A Convenient AWS CLI Key Rotation Script for IAM Users

It’s a good practice to rotate your AWS CLI keys periodically. Recently I wrote a key rotation shell script to match a company policy where an IAM user is allowed to have the maximum of two concurrent keys. If both “slots” are taken when the script is triggered, it looks at the creation dates/times of the keys, which key is currently active (or if both are), and which one is currently configured in the users’s `~/.aws/config` file (and hence is being used for the rotation operation), and then allows the user to delete the key that is either older, or not currently in use, thus making space for a new key.

Once the new key is generated, the script activates the key, tests that it works, and then removes the key that the new key replaces.

The script was created and tested for use on macOS, but it will likely work on Linux as well (I will soon test it on Linux and make any portability changes if needed).

You can find aws-iam-rotatekeys.sh script on GitHub.

Update 28 October 2017: An improved version of the script has been published.
See the details here!

6 thoughts on “A Convenient AWS CLI Key Rotation Script for IAM Users”

  1. How i can rotate IAM keys for all the IAM users every 3 months and then send out to the users.
    Can you please advise me on this?

    1. Hi @Manju

      This script is meant for rotating just the user’s own keys (i.e. those that are located in `~/.aws/credentials`). However, it is possible to rotate other IAM users’ access keys as well. See this link for additional information. AWS does not provide a mechanism for distributing the keys to the users, so you would have to set something secure up for that. Depending on the number of the users, you might use keybase.io to transit the new keys to them manually but securely (if there are few users), or perhaps have a S3 bucket where new IAM users are automatically assigned a folder (perhaps by the same name as their IAM username) that only they have access to. The new keys would be deposited there… however, if you deactivate or delete their previous keys upon rotation, they obviously would no longer have access to the bucket containing their folder, so you’ll have to consider what would work best in your use case.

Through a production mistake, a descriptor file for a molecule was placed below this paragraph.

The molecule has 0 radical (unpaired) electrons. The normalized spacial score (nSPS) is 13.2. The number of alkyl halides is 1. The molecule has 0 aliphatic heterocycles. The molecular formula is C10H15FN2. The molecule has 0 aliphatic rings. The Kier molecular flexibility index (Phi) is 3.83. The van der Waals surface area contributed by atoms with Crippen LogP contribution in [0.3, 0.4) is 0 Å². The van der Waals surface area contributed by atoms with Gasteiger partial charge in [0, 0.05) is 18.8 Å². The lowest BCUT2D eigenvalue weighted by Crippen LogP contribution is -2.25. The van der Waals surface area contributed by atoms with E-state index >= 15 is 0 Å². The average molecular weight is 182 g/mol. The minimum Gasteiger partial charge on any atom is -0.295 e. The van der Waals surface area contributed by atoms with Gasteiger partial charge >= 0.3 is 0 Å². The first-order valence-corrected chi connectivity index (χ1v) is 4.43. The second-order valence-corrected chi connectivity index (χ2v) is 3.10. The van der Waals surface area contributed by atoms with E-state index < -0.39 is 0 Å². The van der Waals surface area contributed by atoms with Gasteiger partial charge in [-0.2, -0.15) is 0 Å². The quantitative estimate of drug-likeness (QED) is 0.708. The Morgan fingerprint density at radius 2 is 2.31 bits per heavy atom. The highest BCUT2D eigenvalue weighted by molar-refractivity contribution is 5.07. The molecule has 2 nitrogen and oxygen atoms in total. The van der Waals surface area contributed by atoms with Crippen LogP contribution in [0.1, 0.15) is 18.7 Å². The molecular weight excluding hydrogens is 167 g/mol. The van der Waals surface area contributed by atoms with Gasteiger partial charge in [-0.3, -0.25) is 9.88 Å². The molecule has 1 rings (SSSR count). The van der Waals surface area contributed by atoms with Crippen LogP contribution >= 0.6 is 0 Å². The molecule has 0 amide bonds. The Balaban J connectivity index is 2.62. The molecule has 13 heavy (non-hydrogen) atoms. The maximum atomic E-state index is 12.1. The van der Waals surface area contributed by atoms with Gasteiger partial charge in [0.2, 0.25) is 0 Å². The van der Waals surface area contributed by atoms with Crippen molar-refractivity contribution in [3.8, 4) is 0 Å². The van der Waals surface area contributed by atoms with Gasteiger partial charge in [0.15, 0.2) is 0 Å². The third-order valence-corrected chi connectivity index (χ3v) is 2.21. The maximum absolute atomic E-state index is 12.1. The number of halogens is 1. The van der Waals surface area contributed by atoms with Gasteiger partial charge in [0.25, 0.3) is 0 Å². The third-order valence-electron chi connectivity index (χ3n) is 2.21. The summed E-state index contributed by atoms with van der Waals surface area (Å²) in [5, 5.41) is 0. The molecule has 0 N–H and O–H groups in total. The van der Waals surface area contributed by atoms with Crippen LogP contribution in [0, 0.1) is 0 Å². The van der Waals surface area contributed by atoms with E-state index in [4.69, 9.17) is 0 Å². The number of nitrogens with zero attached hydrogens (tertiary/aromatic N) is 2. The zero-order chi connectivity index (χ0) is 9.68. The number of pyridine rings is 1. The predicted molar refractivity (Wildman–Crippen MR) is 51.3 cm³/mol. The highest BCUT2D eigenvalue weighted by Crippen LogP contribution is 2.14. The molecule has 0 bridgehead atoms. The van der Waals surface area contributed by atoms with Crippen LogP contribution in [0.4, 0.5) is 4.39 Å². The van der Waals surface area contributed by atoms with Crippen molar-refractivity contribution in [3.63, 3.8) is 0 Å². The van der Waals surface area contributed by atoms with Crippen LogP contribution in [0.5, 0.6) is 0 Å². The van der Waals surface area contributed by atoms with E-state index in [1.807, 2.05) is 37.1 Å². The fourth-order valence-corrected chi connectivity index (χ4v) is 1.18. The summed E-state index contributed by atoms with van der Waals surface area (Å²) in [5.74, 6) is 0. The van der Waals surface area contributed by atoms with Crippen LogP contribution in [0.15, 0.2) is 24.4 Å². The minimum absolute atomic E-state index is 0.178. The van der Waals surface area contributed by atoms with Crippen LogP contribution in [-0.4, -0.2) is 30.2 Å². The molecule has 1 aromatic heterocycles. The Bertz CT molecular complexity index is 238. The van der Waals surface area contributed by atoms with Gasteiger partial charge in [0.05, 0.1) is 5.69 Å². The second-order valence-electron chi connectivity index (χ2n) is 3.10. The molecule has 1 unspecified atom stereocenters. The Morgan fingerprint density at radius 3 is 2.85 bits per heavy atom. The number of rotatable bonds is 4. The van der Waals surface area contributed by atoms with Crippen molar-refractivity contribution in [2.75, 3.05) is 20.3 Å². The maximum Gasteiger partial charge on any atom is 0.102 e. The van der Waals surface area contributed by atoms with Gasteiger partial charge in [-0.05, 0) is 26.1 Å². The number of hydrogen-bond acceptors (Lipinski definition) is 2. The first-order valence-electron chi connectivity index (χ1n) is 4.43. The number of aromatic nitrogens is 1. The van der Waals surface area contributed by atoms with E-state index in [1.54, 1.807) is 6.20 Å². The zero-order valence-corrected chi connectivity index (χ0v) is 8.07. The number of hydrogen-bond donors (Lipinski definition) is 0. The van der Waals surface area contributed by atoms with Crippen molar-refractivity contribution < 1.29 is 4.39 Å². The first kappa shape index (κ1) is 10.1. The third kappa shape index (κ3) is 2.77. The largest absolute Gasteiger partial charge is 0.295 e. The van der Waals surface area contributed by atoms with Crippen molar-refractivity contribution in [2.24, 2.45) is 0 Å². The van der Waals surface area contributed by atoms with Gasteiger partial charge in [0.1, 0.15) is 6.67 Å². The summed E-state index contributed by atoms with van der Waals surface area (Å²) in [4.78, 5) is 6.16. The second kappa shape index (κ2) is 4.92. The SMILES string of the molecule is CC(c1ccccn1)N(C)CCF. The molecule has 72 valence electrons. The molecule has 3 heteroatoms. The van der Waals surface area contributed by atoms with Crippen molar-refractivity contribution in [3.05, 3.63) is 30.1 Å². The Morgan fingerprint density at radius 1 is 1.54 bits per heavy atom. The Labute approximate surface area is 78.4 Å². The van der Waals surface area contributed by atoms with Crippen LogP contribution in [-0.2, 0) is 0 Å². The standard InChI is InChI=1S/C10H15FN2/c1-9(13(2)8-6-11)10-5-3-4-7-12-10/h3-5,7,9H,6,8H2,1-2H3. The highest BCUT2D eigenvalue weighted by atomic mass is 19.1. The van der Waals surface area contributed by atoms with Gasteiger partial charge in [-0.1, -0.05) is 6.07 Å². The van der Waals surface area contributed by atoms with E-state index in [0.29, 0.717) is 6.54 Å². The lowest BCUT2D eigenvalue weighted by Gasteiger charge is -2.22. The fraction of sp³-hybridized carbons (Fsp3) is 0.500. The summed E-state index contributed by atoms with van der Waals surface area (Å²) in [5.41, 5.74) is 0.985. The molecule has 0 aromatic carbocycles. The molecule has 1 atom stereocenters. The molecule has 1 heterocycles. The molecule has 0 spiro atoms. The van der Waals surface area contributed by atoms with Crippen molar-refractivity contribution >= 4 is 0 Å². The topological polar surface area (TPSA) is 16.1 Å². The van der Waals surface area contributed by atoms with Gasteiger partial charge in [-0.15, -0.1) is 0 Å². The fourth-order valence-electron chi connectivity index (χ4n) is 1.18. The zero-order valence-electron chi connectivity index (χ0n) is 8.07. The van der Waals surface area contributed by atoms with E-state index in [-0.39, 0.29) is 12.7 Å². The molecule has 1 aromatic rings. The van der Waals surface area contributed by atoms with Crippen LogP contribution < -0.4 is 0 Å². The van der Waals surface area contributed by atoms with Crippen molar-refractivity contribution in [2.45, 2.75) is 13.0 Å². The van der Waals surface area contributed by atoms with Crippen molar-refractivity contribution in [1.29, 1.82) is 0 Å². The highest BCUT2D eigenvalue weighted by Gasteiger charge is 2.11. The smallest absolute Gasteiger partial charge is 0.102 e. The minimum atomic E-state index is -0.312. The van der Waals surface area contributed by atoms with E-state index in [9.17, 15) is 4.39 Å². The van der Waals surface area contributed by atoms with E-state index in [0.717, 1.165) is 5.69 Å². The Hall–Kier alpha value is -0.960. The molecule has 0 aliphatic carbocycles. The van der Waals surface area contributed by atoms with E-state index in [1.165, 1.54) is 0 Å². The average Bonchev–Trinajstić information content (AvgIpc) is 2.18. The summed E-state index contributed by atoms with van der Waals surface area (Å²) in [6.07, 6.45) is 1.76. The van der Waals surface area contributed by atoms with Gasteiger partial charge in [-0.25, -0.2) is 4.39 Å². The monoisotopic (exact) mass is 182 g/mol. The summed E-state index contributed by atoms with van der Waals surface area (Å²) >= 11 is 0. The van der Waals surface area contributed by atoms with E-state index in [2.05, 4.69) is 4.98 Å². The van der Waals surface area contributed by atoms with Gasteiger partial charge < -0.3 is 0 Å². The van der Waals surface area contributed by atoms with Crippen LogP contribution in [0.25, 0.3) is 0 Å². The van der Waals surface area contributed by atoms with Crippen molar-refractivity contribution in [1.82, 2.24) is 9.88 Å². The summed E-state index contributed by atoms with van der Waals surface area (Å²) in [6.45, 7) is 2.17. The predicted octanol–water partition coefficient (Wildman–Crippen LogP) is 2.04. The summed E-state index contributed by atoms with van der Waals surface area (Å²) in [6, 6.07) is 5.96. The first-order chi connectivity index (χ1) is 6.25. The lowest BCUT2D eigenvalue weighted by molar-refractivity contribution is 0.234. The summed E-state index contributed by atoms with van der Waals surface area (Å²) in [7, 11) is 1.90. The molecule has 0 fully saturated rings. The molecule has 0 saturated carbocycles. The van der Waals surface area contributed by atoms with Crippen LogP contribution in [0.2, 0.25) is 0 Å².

I would also recommend enforcing 2-factor authentication, including in CLI (with a session token that would have maybe 6-12 hour lifetime). See the article “Easy MFA and Profile Switching in AWS CLI” for more details about that.

  2. Hi Ville,

    While the script works great, I found that if I have multiple AccessKey IDs, it deletes both of them, instead of the one I selected. And then creates a fresh AccessKey ID.
    This can cause problem if I use 2 different AccessKey ID for 2 different applications, it will delete both instead of the intended one. Is this an intended behaviour?

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